Code language: HTML, XML (xml)
  1. The last change needed is to modify the steps of the user journey to include the orchestration steps needed to evaluate the roles that the IDP is sending and then display an error message if the expected role isn’t found. To accomplish this, you’ll override the SendClaims orchestration step of your original user journey. Your updated user journey will include two new steps that occur before SendClaims, and then the final SendClaims step.
    • Update the UserJourney Id to the UserJourney being used from the TrustFrameworkExtensions.xml file.
    • Find the Order of the SendClaims orchestration step in your TrustFrameworkExtensions.xml file. Update the value of Order for the first new step below to match. This will result in the new step overwriting the original.
    • Update the value of Order for the second new step to increment by one.
    • Copy the original SendClaims orchestration step from your TrustFrameworkExtensions.xml file and update its Order value to increment by one.
<UserJourneys> <UserJourney Id="SAMLSignin"> <OrchestrationSteps> <OrchestrationStep Order="6" Type="ClaimsExchange"> <Preconditions> <!-- Skip this orchestration step if the roles claim doesn't exist --> <Precondition Type="ClaimsExist" ExecuteActionsIf="false"> <Value>roles</Value> <Action>SkipThisOrchestrationStep</Action> </Precondition> </Preconditions> <ClaimsExchanges> <ClaimsExchange Id="AADUserReadWithObjectId" TechnicalProfileReferenceId="Validate-Role" /> </ClaimsExchanges> </OrchestrationStep> <OrchestrationStep Order="7" Type="ClaimsExchange"> <Preconditions> <!-- Skip this orchestration step if isAuthorized doesn’t equal true --> <Precondition Type="ClaimEquals" ExecuteActionsIf="true"> <Value>isAuthorized</Value> <Value>true</Value> <Action>SkipThisOrchestrationStep</Action> </Precondition> </Preconditions> <ClaimsExchanges> <ClaimsExchange Id="isAuthorizedRegError" TechnicalProfileReferenceId="isAuthorized-RegError" /> </ClaimsExchanges> </OrchestrationStep> </OrchestrationSteps> </UserJourney> </UserJourneys>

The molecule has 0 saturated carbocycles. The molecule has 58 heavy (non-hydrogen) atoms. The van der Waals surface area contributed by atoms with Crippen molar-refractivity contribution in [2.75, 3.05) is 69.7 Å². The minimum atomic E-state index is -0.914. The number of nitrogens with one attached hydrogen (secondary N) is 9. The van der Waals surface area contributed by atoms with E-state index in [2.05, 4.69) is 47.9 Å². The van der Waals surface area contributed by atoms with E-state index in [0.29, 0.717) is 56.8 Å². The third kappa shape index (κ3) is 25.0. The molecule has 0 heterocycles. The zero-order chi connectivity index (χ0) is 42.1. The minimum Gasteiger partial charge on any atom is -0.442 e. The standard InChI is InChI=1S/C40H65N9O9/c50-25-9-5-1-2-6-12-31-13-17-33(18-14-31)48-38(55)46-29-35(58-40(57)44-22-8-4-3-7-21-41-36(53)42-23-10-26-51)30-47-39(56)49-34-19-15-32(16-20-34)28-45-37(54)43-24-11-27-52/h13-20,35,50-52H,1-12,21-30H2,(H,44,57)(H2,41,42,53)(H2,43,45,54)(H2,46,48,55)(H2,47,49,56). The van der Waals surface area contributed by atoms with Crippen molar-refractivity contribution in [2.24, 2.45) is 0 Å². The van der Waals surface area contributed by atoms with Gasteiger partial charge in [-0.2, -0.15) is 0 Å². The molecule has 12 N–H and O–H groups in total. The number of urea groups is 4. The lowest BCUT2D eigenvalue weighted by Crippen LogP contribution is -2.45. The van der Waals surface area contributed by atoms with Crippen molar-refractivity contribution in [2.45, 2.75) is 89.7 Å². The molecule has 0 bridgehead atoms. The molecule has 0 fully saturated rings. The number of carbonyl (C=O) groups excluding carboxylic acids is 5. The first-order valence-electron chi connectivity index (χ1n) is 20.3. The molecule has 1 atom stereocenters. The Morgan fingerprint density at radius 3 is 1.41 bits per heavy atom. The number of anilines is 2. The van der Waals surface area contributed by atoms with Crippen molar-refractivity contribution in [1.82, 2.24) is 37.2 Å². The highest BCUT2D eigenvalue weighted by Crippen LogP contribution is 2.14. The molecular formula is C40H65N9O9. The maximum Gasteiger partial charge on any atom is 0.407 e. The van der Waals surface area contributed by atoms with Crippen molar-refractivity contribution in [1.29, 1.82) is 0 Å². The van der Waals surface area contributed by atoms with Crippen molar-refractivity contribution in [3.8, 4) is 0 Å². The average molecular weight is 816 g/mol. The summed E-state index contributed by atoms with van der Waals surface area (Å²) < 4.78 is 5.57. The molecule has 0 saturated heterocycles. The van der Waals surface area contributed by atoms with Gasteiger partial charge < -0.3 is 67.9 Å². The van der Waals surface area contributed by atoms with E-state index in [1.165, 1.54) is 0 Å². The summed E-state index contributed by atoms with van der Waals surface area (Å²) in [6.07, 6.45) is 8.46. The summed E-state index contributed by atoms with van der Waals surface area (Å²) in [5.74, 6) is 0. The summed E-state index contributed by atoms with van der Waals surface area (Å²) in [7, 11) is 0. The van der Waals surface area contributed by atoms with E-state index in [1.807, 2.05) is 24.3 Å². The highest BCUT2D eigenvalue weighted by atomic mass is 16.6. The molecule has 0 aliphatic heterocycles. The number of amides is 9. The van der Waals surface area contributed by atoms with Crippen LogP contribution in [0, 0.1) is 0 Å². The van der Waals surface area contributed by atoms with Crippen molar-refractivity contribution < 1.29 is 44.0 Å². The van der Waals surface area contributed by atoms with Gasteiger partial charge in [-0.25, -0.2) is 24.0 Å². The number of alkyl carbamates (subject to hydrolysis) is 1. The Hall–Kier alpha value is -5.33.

Code language: HTML, XML (xml)

Test the Restrictions

If the user you’re testing with has the expected roles, they will be able to access the application as expected. However, if you test this functionality with a user who doesn’t have the expected role, you’ll receive an error message similar to the one in Figure 2. You can customize the error message by modifying the configuration for the isAuthorizedErrorMessage claim and the CreateIsAuthorizedErrorMessage ClaimsTransformation, discussed earlier.


Configuring Azure AD B2C with custom policies provides a wide variety of options to customize the solution for your specific needs. The experts at Ravenswood Technology Group are available to assist with your Azure AD B2C needs. Contact our team to see how we can help.